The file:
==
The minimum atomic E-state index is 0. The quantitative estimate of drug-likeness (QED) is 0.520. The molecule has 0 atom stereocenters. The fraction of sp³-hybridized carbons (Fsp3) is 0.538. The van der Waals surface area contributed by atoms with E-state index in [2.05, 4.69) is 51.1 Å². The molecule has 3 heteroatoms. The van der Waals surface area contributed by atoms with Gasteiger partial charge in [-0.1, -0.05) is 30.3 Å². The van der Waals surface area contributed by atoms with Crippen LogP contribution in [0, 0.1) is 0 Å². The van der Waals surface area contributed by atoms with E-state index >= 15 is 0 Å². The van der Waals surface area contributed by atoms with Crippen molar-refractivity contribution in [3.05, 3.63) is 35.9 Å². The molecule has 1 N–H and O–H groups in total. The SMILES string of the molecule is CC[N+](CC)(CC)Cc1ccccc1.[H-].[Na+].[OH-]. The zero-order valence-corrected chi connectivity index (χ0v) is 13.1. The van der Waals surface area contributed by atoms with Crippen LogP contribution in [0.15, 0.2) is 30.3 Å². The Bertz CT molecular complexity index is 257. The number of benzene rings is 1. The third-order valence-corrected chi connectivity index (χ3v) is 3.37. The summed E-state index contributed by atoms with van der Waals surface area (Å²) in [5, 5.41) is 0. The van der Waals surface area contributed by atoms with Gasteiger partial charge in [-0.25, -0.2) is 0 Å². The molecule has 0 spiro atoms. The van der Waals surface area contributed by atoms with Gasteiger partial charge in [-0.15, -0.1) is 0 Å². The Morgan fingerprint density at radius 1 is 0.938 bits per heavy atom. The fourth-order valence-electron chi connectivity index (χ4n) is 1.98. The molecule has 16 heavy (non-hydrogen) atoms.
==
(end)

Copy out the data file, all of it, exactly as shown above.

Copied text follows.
The minimum atomic E-state index is 0. The quantitative estimate of drug-likeness (QED) is 0.520. The molecule has 0 atom stereocenters. The fraction of sp³-hybridized carbons (Fsp3) is 0.538. The van der Waals surface area contributed by atoms with E-state index in [2.05, 4.69) is 51.1 Å². The molecule has 3 heteroatoms. The van der Waals surface area contributed by atoms with Gasteiger partial charge in [-0.1, -0.05) is 30.3 Å². The van der Waals surface area contributed by atoms with Crippen LogP contribution in [0, 0.1) is 0 Å². The van der Waals surface area contributed by atoms with E-state index >= 15 is 0 Å². The van der Waals surface area contributed by atoms with Crippen molar-refractivity contribution in [3.05, 3.63) is 35.9 Å². The molecule has 1 N–H and O–H groups in total. The SMILES string of the molecule is CC[N+](CC)(CC)Cc1ccccc1.[H-].[Na+].[OH-]. The zero-order valence-corrected chi connectivity index (χ0v) is 13.1. The van der Waals surface area contributed by atoms with Crippen LogP contribution in [0.15, 0.2) is 30.3 Å². The Bertz CT molecular complexity index is 257. The number of benzene rings is 1. The third-order valence-corrected chi connectivity index (χ3v) is 3.37. The summed E-state index contributed by atoms with van der Waals surface area (Å²) in [5, 5.41) is 0. The van der Waals surface area contributed by atoms with Gasteiger partial charge in [-0.25, -0.2) is 0 Å². The molecule has 0 spiro atoms. The van der Waals surface area contributed by atoms with Gasteiger partial charge in [-0.15, -0.1) is 0 Å². The Morgan fingerprint density at radius 1 is 0.938 bits per heavy atom. The fourth-order valence-electron chi connectivity index (χ4n) is 1.98. The molecule has 16 heavy (non-hydrogen) atoms.